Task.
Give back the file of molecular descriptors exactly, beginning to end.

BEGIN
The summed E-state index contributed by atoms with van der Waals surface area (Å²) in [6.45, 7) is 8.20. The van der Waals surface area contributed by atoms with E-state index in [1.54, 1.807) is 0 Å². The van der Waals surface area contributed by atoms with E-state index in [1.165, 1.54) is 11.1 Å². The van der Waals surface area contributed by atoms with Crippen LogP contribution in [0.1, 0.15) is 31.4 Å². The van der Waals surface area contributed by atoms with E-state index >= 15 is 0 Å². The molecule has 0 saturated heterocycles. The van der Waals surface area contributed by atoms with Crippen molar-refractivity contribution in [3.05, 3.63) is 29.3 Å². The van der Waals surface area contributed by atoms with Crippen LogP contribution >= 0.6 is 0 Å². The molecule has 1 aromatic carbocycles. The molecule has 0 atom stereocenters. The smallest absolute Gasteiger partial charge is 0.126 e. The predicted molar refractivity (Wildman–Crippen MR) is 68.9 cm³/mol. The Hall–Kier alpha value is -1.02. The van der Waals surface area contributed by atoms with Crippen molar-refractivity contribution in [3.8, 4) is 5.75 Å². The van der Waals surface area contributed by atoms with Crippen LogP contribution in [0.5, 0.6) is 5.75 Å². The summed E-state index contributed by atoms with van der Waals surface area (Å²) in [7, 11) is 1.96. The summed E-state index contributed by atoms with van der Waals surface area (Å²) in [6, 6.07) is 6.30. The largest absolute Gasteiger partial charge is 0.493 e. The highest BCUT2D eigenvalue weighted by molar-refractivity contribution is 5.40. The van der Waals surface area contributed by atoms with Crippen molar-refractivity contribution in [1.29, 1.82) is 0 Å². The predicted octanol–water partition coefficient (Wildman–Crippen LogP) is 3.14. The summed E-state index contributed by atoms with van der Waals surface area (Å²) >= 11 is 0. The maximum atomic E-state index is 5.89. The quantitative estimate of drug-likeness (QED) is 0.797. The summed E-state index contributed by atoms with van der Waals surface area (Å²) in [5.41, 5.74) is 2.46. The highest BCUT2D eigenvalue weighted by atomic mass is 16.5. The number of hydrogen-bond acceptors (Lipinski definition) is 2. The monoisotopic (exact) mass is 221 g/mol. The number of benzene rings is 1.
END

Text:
The summed E-state index contributed by atoms with van der Waals surface area (Å²) in [6.45, 7) is 8.20. The van der Waals surface area contributed by atoms with E-state index in [1.54, 1.807) is 0 Å². The van der Waals surface area contributed by atoms with E-state index in [1.165, 1.54) is 11.1 Å². The van der Waals surface area contributed by atoms with Crippen LogP contribution in [0.1, 0.15) is 31.4 Å². The van der Waals surface area contributed by atoms with E-state index >= 15 is 0 Å². The molecule has 0 saturated heterocycles. The van der Waals surface area contributed by atoms with Crippen molar-refractivity contribution in [3.05, 3.63) is 29.3 Å². The van der Waals surface area contributed by atoms with Crippen LogP contribution >= 0.6 is 0 Å². The molecule has 1 aromatic carbocycles. The molecule has 0 atom stereocenters. The smallest absolute Gasteiger partial charge is 0.126 e. The predicted molar refractivity (Wildman–Crippen MR) is 68.9 cm³/mol. The Hall–Kier alpha value is -1.02. The van der Waals surface area contributed by atoms with Crippen molar-refractivity contribution in [3.8, 4) is 5.75 Å². The van der Waals surface area contributed by atoms with Crippen LogP contribution in [0.5, 0.6) is 5.75 Å². The summed E-state index contributed by atoms with van der Waals surface area (Å²) in [7, 11) is 1.96. The summed E-state index contributed by atoms with van der Waals surface area (Å²) in [6, 6.07) is 6.30. The largest absolute Gasteiger partial charge is 0.493 e. The highest BCUT2D eigenvalue weighted by molar-refractivity contribution is 5.40. The van der Waals surface area contributed by atoms with Crippen molar-refractivity contribution in [1.29, 1.82) is 0 Å². The predicted octanol–water partition coefficient (Wildman–Crippen LogP) is 3.14. The summed E-state index contributed by atoms with van der Waals surface area (Å²) >= 11 is 0. The maximum atomic E-state index is 5.89. The quantitative estimate of drug-likeness (QED) is 0.797. The summed E-state index contributed by atoms with van der Waals surface area (Å²) in [5.41, 5.74) is 2.46. The highest BCUT2D eigenvalue weighted by atomic mass is 16.5. The number of hydrogen-bond acceptors (Lipinski definition) is 2. The monoisotopic (exact) mass is 221 g/mol. The number of benzene rings is 1.